NEWS
August 3, 2012 | By Scott Bomboy, CONSTITUTION DAILY
Bomboy is editor-in-chief of the National Constitution Center . How could the worst national drought in decades have a direct impact on the November general election? It's as simple as two words: gasoline and corn. News broke on Tuesday that prices at the pump jumped 5.1 percent in July, their biggest monthly increase in 12 years. While it may seem a stretch to connect failing crops with gas prices, changes in our national energy policy have made ethanol a key component of retail gasoline sold in the United States.
BUSINESS
April 26, 2012 | By Andrew Maykuth, INQUIRER STAFF WRITER
Oil-industry experts told a congressional panel on Thursday that regulations requiring more ethanol in motor fuel and setting stricter federal emission standards have driven some refineries out of business. A Joint Economic Committee hearing in Washington on the effect of the closure of Philadelphia area refineries turned into a broad-spectrum denunciation of federal environmental mandates. U.S. Sen. Robert Casey (D., Pa.), the committee's chairman, called the hearing in response to moves by ConocoPhillips and Sunoco Inc. to sell or shut down their Philadelphia area refineries.
BUSINESS
April 23, 2012 | Andy Maykuth
A $270 million bankrupt Western Pennsylvania ethanol plant, Bionol Clearfield L.L.C., which opened in 2009 and shut down last year, has been sold to a Michigan agricultural company for $9.35 million, according to a filing with the U.S. Bankruptcy Court in Delaware. Pennsylvania Grain Processing L.L.C., an affiliate of Zeeland Farm Services Inc., announced Monday that the court had approved the purchase. The Clearfield plant can process up to 40 million bushels of grain per year into 110 million gallons of ethanol and 330,000 tons of dry distiller's grain, a livestock feed.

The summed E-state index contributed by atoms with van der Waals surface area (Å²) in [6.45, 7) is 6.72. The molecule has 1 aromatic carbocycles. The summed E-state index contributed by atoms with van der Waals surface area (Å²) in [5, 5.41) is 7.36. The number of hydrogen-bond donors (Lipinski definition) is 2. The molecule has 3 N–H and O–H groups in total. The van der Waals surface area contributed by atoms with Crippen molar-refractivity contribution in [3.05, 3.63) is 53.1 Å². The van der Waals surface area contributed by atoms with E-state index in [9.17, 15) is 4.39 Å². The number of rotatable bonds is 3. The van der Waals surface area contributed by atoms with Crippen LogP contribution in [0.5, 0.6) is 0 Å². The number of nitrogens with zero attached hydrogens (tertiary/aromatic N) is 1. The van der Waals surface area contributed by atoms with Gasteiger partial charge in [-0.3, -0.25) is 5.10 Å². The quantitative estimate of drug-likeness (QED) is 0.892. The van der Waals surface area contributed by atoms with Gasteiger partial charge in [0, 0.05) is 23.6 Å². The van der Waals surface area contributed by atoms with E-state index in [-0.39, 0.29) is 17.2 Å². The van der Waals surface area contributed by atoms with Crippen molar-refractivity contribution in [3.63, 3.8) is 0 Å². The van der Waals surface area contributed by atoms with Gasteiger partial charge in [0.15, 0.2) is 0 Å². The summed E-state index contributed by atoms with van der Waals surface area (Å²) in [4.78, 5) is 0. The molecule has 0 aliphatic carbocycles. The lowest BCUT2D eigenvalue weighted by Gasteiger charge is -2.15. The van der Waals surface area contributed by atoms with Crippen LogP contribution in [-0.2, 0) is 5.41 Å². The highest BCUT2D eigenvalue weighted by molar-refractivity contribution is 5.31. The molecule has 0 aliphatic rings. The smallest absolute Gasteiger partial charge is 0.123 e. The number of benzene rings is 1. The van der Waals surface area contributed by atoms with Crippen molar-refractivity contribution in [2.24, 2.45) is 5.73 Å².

BUSINESS
August 28, 2011 | By Andrew Maykuth, Inquirer Staff Writer
CLEARFIELD, Pa. - Five years ago, officials of Getty Petroleum Marketing Inc. enlisted then-Gov. Ed Rendell to help build Pennsylvania's first ethanol plant in this borough of 6,100 people, a badly needed investment in a community battered by coal's long decline. The state agreed to support the $270 million project with $27 million in grants and loans and by issuing $67 million in tax-free bonds. Getty agreed to buy the ethanol to blend into its gasoline. But by the time the plant began converting corn into ethanol in December 2009, the market for the additive had soured.
BUSINESS
June 19, 2011
"We consider it likely that food inflation will prove to be more pernicious and durable this time than in the '70s. " - Don Coxe, of Coxe Advisors L.L.P. "The race is on to find a way of saying Greece hasn't really defaulted even though it's not making good on its interest payments. Good luck with that. " - Niall Ferguson, history professor at Harvard University. "Investors had their initial emotional flush with the stock. Then they got a strong dose of reality.